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Cleveland City Council moves ahead with UCI and Case police expansion

Kim Willems
Case Western Reserve University and University Circle Inc. maintain their own police departments. Other universities, like Cleveland State, and the city's hospitals and public agencies, like RTA and CMHA, all have their own police departments.

Cleveland is moving ahead with a plan to expand the area patrolled by Case Western Reserve University and University Circle Inc. police departments.

Both Case and UCI would expand their jurisdictions into Little Italy, and Case would expand into a small sliver of Glenville near the university.

“To have both agencies expand their territory, I think it’s the right thing to do,” said Cleveland's interim Chief of Police Wayne Drummond. “I believe it’s a force multiplier to have additional folks out there with pretty much having the same type of training that we have.”

The current agreements with Case and UCI and the other departments operating within the city require they have policies on use-of-force and police pursuits that match Cleveland police policies. The agreements only require similar training to Cleveland’s in areas like crisis intervention and bias-free policing.

The approval Wednesday by city council’s safety committee came after council members questioned the lack of oversight of all the small police departments operating in the city.

Committee chair Mike Polensek said council will address those concerns when the agreements come up for renewal.

“They all are going to have to adhere to implementing bodycams,” Polensek said. “We expect that all of the outside policing agencies, they have to adhere to all of the same policies, practices and procedures that [Cleveland police] is presently under.”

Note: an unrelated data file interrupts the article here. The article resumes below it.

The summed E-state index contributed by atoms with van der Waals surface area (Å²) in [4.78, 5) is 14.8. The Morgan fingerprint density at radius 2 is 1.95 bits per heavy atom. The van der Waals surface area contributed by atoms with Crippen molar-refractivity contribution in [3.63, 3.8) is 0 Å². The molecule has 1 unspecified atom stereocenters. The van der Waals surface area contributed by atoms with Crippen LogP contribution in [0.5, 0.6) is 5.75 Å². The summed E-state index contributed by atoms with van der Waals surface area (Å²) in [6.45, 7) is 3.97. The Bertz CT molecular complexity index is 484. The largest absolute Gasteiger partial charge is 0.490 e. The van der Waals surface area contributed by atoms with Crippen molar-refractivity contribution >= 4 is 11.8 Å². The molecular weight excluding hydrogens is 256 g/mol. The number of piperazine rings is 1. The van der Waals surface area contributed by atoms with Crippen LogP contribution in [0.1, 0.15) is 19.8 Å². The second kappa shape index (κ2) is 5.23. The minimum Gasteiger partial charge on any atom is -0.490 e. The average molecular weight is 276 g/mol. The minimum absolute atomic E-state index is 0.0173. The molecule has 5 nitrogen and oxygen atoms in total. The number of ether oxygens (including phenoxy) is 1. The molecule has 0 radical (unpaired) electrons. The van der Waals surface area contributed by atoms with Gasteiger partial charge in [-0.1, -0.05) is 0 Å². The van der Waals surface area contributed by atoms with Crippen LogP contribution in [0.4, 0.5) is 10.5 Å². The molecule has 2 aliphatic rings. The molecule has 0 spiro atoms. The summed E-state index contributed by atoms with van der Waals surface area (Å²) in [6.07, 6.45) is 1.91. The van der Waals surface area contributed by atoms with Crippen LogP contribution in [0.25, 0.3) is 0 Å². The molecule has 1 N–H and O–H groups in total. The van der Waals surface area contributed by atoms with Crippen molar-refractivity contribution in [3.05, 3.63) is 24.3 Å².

There are 11 departments operating within Cleveland. Council staff provided nine of those agreements to Ideastream Public Media. Greater Cleveland Regional Transit Authority police operates in Cleveland without one. A Metroparks spokesperson told Ideastream Public Media they have an agreement, though it was not included in the documents provided by city council.

The agreements were updated in 2018 and expire in December. It’s unclear whether the city could prevent any department from operating within Cleveland if they are found to be in violation.

“It’s difficult to answer that question at the table,” said Karrie Howard, Cleveland's director of public safety. “That would go to our law department and then we would ask our attorneys to get back to us.”

Glenville-area Councilman Kevin Conwell said during Wednesday’s safety committee meeting the Case police department has listened to public concerns and promised to be a positive presence in Glenville.

“They just don’t want to police the neighborhood, they want to build relationships with the residents,” Conwell said.

The expansion proposal goes to the finance committee before a vote by full council.

Matthew Richmond is a reporter/producer at Ideastream Public Media who focuses on criminal justice.